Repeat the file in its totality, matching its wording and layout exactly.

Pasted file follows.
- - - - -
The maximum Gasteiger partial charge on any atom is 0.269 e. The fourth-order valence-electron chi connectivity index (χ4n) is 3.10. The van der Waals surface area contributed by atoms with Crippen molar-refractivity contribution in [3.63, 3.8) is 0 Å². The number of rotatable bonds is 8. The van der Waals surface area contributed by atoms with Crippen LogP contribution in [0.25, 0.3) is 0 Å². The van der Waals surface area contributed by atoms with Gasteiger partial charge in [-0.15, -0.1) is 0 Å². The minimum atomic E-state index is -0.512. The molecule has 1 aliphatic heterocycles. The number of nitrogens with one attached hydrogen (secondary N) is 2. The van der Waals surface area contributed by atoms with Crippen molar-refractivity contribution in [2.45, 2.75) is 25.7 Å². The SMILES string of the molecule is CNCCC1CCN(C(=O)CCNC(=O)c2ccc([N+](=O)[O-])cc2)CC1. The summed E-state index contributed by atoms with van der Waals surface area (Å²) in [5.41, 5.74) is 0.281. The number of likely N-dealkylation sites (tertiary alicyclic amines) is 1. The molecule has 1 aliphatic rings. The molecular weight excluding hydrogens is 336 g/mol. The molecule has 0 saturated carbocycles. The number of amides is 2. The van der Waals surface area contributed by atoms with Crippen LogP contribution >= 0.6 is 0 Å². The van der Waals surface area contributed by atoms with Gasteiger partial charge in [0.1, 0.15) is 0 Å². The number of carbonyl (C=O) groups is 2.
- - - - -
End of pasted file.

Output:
The maximum Gasteiger partial charge on any atom is 0.269 e. The fourth-order valence-electron chi connectivity index (χ4n) is 3.10. The van der Waals surface area contributed by atoms with Crippen molar-refractivity contribution in [3.63, 3.8) is 0 Å². The number of rotatable bonds is 8. The van der Waals surface area contributed by atoms with Crippen LogP contribution in [0.25, 0.3) is 0 Å². The van der Waals surface area contributed by atoms with Gasteiger partial charge in [-0.15, -0.1) is 0 Å². The minimum atomic E-state index is -0.512. The molecule has 1 aliphatic heterocycles. The number of nitrogens with one attached hydrogen (secondary N) is 2. The van der Waals surface area contributed by atoms with Crippen molar-refractivity contribution in [2.45, 2.75) is 25.7 Å². The SMILES string of the molecule is CNCCC1CCN(C(=O)CCNC(=O)c2ccc([N+](=O)[O-])cc2)CC1. The summed E-state index contributed by atoms with van der Waals surface area (Å²) in [5.41, 5.74) is 0.281. The number of likely N-dealkylation sites (tertiary alicyclic amines) is 1. The molecule has 1 aliphatic rings. The molecular weight excluding hydrogens is 336 g/mol. The molecule has 0 saturated carbocycles. The number of amides is 2. The van der Waals surface area contributed by atoms with Crippen LogP contribution >= 0.6 is 0 Å². The van der Waals surface area contributed by atoms with Gasteiger partial charge in [0.1, 0.15) is 0 Å². The number of carbonyl (C=O) groups is 2.